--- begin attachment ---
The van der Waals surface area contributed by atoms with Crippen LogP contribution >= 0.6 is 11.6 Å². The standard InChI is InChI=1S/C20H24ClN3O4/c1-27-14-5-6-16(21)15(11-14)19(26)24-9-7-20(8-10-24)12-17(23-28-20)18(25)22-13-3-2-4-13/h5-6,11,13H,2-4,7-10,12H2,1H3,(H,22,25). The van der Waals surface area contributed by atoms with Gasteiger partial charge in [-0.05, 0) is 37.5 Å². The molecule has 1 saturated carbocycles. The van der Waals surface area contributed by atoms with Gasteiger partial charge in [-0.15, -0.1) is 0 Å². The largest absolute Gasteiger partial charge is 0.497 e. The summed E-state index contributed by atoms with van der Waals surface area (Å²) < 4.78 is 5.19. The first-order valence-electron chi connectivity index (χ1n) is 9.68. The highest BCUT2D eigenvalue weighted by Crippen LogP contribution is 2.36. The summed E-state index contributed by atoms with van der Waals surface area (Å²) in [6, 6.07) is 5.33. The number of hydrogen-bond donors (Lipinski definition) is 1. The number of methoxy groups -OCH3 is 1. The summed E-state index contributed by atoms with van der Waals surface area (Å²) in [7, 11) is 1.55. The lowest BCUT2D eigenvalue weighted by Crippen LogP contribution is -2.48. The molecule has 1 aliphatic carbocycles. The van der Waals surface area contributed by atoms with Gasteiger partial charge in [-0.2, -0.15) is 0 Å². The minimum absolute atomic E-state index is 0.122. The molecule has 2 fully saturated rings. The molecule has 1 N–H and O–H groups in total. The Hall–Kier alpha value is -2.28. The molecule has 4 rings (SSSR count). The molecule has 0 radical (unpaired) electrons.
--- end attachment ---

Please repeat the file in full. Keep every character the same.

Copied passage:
The van der Waals surface area contributed by atoms with Crippen LogP contribution >= 0.6 is 11.6 Å². The standard InChI is InChI=1S/C20H24ClN3O4/c1-27-14-5-6-16(21)15(11-14)19(26)24-9-7-20(8-10-24)12-17(23-28-20)18(25)22-13-3-2-4-13/h5-6,11,13H,2-4,7-10,12H2,1H3,(H,22,25). The van der Waals surface area contributed by atoms with Gasteiger partial charge in [-0.05, 0) is 37.5 Å². The molecule has 1 saturated carbocycles. The van der Waals surface area contributed by atoms with Gasteiger partial charge in [-0.15, -0.1) is 0 Å². The largest absolute Gasteiger partial charge is 0.497 e. The summed E-state index contributed by atoms with van der Waals surface area (Å²) < 4.78 is 5.19. The first-order valence-electron chi connectivity index (χ1n) is 9.68. The highest BCUT2D eigenvalue weighted by Crippen LogP contribution is 2.36. The summed E-state index contributed by atoms with van der Waals surface area (Å²) in [6, 6.07) is 5.33. The number of hydrogen-bond donors (Lipinski definition) is 1. The number of methoxy groups -OCH3 is 1. The summed E-state index contributed by atoms with van der Waals surface area (Å²) in [7, 11) is 1.55. The lowest BCUT2D eigenvalue weighted by Crippen LogP contribution is -2.48. The molecule has 1 aliphatic carbocycles. The van der Waals surface area contributed by atoms with Gasteiger partial charge in [-0.2, -0.15) is 0 Å². The minimum absolute atomic E-state index is 0.122. The molecule has 2 fully saturated rings. The molecule has 1 N–H and O–H groups in total. The Hall–Kier alpha value is -2.28. The molecule has 4 rings (SSSR count). The molecule has 0 radical (unpaired) electrons.